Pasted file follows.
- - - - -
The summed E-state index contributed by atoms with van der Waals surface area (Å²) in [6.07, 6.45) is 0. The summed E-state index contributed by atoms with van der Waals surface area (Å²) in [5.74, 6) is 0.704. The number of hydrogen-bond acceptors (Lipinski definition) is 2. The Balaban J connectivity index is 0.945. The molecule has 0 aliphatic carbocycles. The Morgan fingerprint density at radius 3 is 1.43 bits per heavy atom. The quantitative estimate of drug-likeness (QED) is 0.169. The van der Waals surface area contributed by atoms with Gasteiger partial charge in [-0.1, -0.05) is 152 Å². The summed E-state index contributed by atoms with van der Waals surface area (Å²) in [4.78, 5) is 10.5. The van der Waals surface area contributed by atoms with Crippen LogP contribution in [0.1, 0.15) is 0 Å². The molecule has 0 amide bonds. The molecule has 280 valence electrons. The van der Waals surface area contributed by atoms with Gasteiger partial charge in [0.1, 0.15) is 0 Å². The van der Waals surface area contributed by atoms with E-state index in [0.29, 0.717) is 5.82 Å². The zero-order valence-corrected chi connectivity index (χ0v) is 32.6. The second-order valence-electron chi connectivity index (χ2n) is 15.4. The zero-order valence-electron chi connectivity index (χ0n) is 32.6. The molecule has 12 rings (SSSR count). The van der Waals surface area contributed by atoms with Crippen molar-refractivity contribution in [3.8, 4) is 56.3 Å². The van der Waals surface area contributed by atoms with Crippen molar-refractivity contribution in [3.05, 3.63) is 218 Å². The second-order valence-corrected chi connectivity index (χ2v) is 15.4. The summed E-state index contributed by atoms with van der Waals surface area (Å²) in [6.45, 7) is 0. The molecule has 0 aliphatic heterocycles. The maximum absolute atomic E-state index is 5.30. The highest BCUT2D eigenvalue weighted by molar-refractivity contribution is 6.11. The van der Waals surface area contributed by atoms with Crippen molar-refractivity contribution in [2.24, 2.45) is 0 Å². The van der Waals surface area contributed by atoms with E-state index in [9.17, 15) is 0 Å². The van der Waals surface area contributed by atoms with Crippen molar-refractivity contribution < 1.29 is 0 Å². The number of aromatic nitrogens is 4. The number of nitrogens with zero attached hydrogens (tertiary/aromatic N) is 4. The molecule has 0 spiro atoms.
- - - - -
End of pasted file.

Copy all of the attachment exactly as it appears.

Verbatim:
The summed E-state index contributed by atoms with van der Waals surface area (Å²) in [6.07, 6.45) is 0. The summed E-state index contributed by atoms with van der Waals surface area (Å²) in [5.74, 6) is 0.704. The number of hydrogen-bond acceptors (Lipinski definition) is 2. The Balaban J connectivity index is 0.945. The molecule has 0 aliphatic carbocycles. The Morgan fingerprint density at radius 3 is 1.43 bits per heavy atom. The quantitative estimate of drug-likeness (QED) is 0.169. The van der Waals surface area contributed by atoms with Gasteiger partial charge in [-0.1, -0.05) is 152 Å². The summed E-state index contributed by atoms with van der Waals surface area (Å²) in [4.78, 5) is 10.5. The van der Waals surface area contributed by atoms with Crippen LogP contribution in [0.1, 0.15) is 0 Å². The molecule has 0 amide bonds. The molecule has 280 valence electrons. The van der Waals surface area contributed by atoms with Gasteiger partial charge in [0.1, 0.15) is 0 Å². The van der Waals surface area contributed by atoms with E-state index in [0.29, 0.717) is 5.82 Å². The zero-order valence-corrected chi connectivity index (χ0v) is 32.6. The second-order valence-electron chi connectivity index (χ2n) is 15.4. The zero-order valence-electron chi connectivity index (χ0n) is 32.6. The molecule has 12 rings (SSSR count). The van der Waals surface area contributed by atoms with Crippen molar-refractivity contribution in [3.8, 4) is 56.3 Å². The van der Waals surface area contributed by atoms with Crippen molar-refractivity contribution in [3.05, 3.63) is 218 Å². The second-order valence-corrected chi connectivity index (χ2v) is 15.4. The summed E-state index contributed by atoms with van der Waals surface area (Å²) in [6.45, 7) is 0. The molecule has 0 aliphatic heterocycles. The maximum absolute atomic E-state index is 5.30. The highest BCUT2D eigenvalue weighted by molar-refractivity contribution is 6.11. The van der Waals surface area contributed by atoms with Crippen molar-refractivity contribution in [2.24, 2.45) is 0 Å². The van der Waals surface area contributed by atoms with E-state index in [9.17, 15) is 0 Å². The van der Waals surface area contributed by atoms with Crippen molar-refractivity contribution < 1.29 is 0 Å². The number of aromatic nitrogens is 4. The number of nitrogens with zero attached hydrogens (tertiary/aromatic N) is 4. The molecule has 0 spiro atoms.